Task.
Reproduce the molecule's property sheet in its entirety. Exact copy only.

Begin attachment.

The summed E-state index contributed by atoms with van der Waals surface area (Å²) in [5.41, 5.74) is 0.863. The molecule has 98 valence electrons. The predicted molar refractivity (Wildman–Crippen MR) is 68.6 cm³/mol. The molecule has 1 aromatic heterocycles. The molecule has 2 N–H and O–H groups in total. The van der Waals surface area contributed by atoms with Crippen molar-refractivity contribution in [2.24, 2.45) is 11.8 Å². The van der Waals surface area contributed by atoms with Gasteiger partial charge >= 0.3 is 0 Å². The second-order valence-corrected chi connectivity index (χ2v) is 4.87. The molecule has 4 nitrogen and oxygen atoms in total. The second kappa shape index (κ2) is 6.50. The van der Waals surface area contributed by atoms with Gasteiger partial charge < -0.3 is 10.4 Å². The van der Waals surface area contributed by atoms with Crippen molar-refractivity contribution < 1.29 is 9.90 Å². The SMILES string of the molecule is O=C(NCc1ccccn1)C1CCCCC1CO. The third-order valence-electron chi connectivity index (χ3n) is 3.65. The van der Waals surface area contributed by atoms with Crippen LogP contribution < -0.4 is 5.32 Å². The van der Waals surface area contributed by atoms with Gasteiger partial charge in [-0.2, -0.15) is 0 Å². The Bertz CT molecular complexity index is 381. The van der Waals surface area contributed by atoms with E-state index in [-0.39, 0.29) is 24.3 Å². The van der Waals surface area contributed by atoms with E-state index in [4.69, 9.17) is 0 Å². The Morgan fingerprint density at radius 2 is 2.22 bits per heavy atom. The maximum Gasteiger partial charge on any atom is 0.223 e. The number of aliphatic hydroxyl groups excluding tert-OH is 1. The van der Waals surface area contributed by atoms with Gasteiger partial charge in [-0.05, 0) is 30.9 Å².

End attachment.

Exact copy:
The summed E-state index contributed by atoms with van der Waals surface area (Å²) in [5.41, 5.74) is 0.863. The molecule has 98 valence electrons. The predicted molar refractivity (Wildman–Crippen MR) is 68.6 cm³/mol. The molecule has 1 aromatic heterocycles. The molecule has 2 N–H and O–H groups in total. The van der Waals surface area contributed by atoms with Crippen molar-refractivity contribution in [2.24, 2.45) is 11.8 Å². The van der Waals surface area contributed by atoms with Gasteiger partial charge >= 0.3 is 0 Å². The second-order valence-corrected chi connectivity index (χ2v) is 4.87. The molecule has 4 nitrogen and oxygen atoms in total. The second kappa shape index (κ2) is 6.50. The van der Waals surface area contributed by atoms with Gasteiger partial charge < -0.3 is 10.4 Å². The van der Waals surface area contributed by atoms with Crippen molar-refractivity contribution < 1.29 is 9.90 Å². The SMILES string of the molecule is O=C(NCc1ccccn1)C1CCCCC1CO. The third-order valence-electron chi connectivity index (χ3n) is 3.65. The van der Waals surface area contributed by atoms with Crippen LogP contribution < -0.4 is 5.32 Å². The van der Waals surface area contributed by atoms with Gasteiger partial charge in [-0.2, -0.15) is 0 Å². The Bertz CT molecular complexity index is 381. The van der Waals surface area contributed by atoms with E-state index in [-0.39, 0.29) is 24.3 Å². The van der Waals surface area contributed by atoms with E-state index in [4.69, 9.17) is 0 Å². The Morgan fingerprint density at radius 2 is 2.22 bits per heavy atom. The maximum Gasteiger partial charge on any atom is 0.223 e. The number of aliphatic hydroxyl groups excluding tert-OH is 1. The van der Waals surface area contributed by atoms with Gasteiger partial charge in [-0.05, 0) is 30.9 Å².